Nature creates blue magic around this time of year in British forests and cliff tops stretching from Scotland in the north to Cornwall in the far south – it’s bluebell time.
British bluebells, Hyacinthoides non-scripta, are a protected species under the Wildlife and Countryside act. You cannot pick them or dig them up. If you have bluebells in your garden then most likely they have been bought at a garden centre and will be Spanish bluebells, Hyacinthoides hispanica. Unfortunately the Spanish bluebell is more vigorous and can crossbreed with the native bluebell creating a fertile hybrid. This is threatening them as it dilutes their unique charateristics.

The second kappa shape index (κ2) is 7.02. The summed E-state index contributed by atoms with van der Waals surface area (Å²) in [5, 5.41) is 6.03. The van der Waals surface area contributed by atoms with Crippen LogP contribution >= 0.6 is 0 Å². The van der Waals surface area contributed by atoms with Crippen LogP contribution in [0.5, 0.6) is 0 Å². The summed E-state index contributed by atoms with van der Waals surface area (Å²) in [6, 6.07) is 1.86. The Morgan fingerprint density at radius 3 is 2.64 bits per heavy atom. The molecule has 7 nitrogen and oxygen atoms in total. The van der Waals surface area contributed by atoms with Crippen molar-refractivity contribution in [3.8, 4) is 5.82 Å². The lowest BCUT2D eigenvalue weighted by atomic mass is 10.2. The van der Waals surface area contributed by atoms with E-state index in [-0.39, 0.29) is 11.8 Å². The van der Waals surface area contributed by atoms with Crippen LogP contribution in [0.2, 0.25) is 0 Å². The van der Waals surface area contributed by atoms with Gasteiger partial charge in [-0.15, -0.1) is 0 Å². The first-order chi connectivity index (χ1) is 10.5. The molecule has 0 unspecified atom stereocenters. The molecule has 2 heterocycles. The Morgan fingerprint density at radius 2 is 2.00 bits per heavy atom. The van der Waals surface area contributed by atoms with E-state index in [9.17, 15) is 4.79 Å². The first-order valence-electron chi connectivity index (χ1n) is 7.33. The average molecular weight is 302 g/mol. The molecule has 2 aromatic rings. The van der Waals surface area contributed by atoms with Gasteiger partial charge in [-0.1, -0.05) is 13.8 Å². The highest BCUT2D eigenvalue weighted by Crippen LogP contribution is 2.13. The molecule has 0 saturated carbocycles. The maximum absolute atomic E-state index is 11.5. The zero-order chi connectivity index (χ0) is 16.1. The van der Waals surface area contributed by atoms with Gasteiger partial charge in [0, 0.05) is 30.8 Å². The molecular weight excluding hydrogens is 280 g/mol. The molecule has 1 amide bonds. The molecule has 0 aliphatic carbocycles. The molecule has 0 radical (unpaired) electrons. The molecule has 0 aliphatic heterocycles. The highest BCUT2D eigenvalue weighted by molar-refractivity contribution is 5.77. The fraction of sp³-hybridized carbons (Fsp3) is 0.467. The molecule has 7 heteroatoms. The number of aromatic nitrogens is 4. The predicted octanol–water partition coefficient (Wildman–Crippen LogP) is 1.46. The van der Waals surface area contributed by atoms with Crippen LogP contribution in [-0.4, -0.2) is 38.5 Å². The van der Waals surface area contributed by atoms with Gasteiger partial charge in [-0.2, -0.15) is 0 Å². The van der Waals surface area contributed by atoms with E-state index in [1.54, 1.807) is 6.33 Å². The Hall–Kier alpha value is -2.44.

The British bluebell has varying shades of blue (sometimes white, rarely pink) tube-like bells with the petal tips curled right back. They hang mostly to one side of a nodding stem. The stem nods more as the flower matures, flowers smell sweetly – the pollen on the anthers is cream coloured. The anther is the disc at the tip of the stamen where the pollen collects.
|Spanish bluebells are pale blue, sometimes pink or white. The stems have flowers all around them and are upright. They have almost no scent and the bells are a true bell shape with the petals flaring out – it has blue pollen on its anthers. Seeing them together it is much easier to spot the differences.|